Ontario's auditor general should be called in to determine the actual cost of the Liberal government's decision to cancel gas power plants in Mississauga and Oakville, the opposition parties said Monday.
Energy Minister Chris Bentley admitted last week it would cost $180-million in penalties for the Liberals' move to cancel the Mississauga plant just days before last fall's election.
NDP energy critic Peter Tabuns wrote an open letter to auditor general Jim McCarter Monday saying "there is much uncertainty about the full cost" of scrapping the plant, which was well into its construction phase when the Liberal campaign cancelled the project.
"Government documents and recent reports indicate that the cost may be significantly higher" (than $180-million), wrote Mr. Tabuns.
"Ontarians deserve to know the full cost of the government's last-minute decision to cancel and relocate the Mississauga plant, and whether or not the government exercised due diligence in minimizing the costs of the contract change."
The Progressive Conservatives said they were "very concerned the $180-million is just the tip of the iceberg" when it comes to the costs of cancelling the Mississauga gas plant and another in neighbouring Oakville.
"What I worry about is that we've only seen the beginning of these costs," said Opposition Leader Tim Hudak.
"And secondly, we need answers on Oakville," he said. "Oakville was a larger plant (and) the cost there is going to be much higher."
The government is still negotiating with the developer of the gas-fired generating station in Oakville that the Liberals cancelled after local residents brought in high-profile activist Erin Brockovich to speak against it.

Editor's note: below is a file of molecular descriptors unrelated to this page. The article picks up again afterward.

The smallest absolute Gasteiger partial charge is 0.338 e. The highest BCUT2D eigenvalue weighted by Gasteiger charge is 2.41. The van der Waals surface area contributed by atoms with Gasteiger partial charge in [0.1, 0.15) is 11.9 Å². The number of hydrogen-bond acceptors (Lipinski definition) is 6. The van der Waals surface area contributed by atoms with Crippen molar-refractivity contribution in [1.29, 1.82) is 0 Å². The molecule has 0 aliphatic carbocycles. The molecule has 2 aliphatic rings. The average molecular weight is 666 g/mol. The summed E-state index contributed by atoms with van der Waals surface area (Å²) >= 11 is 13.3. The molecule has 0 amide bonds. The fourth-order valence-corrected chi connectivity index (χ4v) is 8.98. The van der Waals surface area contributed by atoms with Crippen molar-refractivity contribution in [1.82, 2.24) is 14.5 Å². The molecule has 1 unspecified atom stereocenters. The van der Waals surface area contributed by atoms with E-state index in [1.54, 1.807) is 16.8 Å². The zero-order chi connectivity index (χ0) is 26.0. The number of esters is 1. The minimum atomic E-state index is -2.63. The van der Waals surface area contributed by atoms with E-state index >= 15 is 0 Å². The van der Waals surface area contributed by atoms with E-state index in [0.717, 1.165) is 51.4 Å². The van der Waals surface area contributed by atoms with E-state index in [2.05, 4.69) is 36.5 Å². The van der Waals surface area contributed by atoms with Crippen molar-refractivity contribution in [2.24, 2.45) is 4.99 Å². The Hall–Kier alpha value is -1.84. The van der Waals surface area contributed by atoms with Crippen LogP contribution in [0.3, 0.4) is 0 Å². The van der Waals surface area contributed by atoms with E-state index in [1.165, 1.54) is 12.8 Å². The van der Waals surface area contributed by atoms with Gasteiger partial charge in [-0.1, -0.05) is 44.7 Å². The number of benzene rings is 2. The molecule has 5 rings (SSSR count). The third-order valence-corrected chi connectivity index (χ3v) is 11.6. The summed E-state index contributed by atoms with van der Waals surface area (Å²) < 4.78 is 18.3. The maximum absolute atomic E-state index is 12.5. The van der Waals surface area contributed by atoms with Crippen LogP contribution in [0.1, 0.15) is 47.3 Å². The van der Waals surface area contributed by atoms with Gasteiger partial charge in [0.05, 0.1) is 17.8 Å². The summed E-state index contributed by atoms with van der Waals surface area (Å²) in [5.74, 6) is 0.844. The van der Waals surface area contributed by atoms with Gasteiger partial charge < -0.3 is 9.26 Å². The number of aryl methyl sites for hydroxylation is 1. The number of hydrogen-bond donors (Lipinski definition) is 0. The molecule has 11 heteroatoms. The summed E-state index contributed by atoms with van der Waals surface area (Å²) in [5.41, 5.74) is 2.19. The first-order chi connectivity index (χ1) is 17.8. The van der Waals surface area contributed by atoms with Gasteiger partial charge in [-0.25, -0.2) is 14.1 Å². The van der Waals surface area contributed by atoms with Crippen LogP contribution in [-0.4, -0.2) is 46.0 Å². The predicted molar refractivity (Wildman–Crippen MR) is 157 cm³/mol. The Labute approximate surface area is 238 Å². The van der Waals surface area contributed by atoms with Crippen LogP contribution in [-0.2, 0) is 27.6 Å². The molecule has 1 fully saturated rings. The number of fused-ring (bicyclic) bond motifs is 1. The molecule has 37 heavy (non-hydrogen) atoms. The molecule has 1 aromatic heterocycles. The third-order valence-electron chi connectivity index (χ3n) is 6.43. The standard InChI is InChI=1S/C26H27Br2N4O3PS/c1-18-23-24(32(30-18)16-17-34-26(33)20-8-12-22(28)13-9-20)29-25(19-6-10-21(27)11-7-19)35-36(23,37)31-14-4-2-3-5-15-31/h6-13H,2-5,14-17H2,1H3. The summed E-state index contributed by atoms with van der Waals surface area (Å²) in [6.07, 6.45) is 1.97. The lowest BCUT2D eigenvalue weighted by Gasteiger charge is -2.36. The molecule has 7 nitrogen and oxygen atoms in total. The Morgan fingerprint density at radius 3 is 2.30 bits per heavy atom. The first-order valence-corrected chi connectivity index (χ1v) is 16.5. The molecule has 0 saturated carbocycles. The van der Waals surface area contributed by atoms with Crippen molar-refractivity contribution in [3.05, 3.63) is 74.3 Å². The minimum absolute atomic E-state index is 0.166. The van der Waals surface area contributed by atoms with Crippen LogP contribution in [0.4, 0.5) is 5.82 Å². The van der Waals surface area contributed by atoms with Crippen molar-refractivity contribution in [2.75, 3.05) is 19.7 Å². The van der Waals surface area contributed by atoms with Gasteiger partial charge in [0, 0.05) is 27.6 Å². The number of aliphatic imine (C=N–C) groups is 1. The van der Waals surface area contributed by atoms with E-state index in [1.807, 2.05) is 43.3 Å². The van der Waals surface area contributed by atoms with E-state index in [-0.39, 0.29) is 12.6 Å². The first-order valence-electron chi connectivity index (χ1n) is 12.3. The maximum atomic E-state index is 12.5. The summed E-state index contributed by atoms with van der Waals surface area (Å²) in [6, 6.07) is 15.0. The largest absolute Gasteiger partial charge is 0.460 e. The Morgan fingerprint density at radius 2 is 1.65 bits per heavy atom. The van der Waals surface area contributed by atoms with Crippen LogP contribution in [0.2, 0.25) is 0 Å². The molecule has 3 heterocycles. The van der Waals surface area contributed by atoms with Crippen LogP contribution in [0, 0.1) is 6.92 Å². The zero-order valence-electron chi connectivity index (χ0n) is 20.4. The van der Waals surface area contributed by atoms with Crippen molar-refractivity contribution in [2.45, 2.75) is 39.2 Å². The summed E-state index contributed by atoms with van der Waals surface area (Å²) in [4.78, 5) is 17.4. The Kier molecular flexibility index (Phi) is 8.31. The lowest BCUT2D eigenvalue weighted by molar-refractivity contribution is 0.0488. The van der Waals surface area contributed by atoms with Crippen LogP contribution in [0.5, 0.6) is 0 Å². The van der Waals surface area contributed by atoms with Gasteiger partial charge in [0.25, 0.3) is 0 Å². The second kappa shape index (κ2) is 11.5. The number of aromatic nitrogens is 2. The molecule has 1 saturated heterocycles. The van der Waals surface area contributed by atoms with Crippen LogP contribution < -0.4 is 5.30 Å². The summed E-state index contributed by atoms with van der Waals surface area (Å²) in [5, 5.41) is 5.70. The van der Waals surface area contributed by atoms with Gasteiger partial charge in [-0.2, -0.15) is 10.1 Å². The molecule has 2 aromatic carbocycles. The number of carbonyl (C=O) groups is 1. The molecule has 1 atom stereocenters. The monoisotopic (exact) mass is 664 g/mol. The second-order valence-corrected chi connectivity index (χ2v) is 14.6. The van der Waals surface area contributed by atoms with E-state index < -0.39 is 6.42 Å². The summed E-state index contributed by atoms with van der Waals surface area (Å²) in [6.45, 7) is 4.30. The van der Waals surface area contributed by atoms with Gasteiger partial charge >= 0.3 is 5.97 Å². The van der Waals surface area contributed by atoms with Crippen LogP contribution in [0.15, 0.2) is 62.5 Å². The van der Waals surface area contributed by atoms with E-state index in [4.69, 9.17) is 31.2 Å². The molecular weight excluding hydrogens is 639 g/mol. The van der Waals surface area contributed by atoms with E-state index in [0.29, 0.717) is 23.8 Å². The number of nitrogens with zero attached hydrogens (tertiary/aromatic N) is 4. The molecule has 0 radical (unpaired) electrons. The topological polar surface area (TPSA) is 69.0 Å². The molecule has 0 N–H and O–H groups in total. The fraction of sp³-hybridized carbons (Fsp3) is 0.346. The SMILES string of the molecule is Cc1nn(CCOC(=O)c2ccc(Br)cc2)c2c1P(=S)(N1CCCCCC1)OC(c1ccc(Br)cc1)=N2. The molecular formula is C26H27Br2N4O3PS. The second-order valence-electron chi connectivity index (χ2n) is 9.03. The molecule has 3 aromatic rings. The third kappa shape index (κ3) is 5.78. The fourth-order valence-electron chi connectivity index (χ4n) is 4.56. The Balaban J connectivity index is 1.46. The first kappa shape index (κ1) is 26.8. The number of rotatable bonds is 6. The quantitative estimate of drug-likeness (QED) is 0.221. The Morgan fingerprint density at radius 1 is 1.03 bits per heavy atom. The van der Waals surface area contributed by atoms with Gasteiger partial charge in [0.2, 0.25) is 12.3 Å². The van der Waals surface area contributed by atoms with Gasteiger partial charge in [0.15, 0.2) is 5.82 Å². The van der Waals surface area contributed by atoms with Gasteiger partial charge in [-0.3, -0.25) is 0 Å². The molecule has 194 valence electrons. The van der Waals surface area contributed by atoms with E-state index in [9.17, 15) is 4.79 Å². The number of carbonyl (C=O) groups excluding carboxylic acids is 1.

The Ontario Power Authority said Monday it did not offer any extra fees like the $10-million adder given to Greenfield South Power to halt construction in Mississauga because construction never actually started on the Oakville power plant.
Construction on the Mississauga plant continued for weeks after the Oct. 6 election, but the decision to cancel it helped save five Liberal seats in the area.
The opposition parties called the decision to cancel the plant and relocate it several hundred kilometres away in the Sarnia area "a Liberal seat-saver program."
Mr. Hudak said the political decisions by the Liberals to cancel planned electrical generating stations that they originally said were needed to meet demand will turn off potential investors at a time when Ontario is overhauling and modernizing it's power system.
The Liberals' generous subsidies for wind and solar power in addition to their political interference in building new gas-fired plants are hurting Ontario, he added.
"The problem here is that we have turned energy from a major strength for attracting jobs to our province into a major detriment," said Mr. Hudak.
"And stories like this are going to undermine the confidence of investors in our province."
The Liberal government plans to turn off the last of Ontario's coal-fired electrical generating stations by 2014, seven years later than originally promised.